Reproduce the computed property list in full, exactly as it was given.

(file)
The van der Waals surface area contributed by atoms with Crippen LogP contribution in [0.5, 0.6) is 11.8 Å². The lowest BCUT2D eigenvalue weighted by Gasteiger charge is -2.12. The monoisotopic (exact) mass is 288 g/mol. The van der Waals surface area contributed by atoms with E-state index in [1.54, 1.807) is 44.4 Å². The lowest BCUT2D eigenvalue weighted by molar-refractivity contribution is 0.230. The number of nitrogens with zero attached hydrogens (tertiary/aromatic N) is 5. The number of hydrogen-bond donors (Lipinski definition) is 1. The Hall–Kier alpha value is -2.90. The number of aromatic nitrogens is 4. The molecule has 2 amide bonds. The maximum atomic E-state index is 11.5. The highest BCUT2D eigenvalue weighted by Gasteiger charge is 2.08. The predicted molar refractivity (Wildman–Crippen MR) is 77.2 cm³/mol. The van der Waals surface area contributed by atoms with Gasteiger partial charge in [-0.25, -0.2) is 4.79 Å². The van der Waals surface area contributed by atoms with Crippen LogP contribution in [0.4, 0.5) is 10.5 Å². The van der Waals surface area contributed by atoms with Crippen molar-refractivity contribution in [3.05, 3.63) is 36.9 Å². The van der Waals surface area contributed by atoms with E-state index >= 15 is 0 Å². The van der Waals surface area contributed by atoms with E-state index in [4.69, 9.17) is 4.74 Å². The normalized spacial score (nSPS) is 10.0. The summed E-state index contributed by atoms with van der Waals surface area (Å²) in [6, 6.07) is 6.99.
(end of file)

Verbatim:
The van der Waals surface area contributed by atoms with Crippen LogP contribution in [0.5, 0.6) is 11.8 Å². The lowest BCUT2D eigenvalue weighted by Gasteiger charge is -2.12. The monoisotopic (exact) mass is 288 g/mol. The van der Waals surface area contributed by atoms with E-state index in [1.54, 1.807) is 44.4 Å². The lowest BCUT2D eigenvalue weighted by molar-refractivity contribution is 0.230. The number of nitrogens with zero attached hydrogens (tertiary/aromatic N) is 5. The number of hydrogen-bond donors (Lipinski definition) is 1. The Hall–Kier alpha value is -2.90. The number of aromatic nitrogens is 4. The molecule has 2 amide bonds. The maximum atomic E-state index is 11.5. The highest BCUT2D eigenvalue weighted by Gasteiger charge is 2.08. The predicted molar refractivity (Wildman–Crippen MR) is 77.2 cm³/mol. The van der Waals surface area contributed by atoms with Gasteiger partial charge in [-0.25, -0.2) is 4.79 Å². The van der Waals surface area contributed by atoms with Crippen LogP contribution in [0.4, 0.5) is 10.5 Å². The van der Waals surface area contributed by atoms with Crippen molar-refractivity contribution in [3.05, 3.63) is 36.9 Å². The van der Waals surface area contributed by atoms with E-state index >= 15 is 0 Å². The van der Waals surface area contributed by atoms with E-state index in [4.69, 9.17) is 4.74 Å². The normalized spacial score (nSPS) is 10.0. The summed E-state index contributed by atoms with van der Waals surface area (Å²) in [6, 6.07) is 6.99.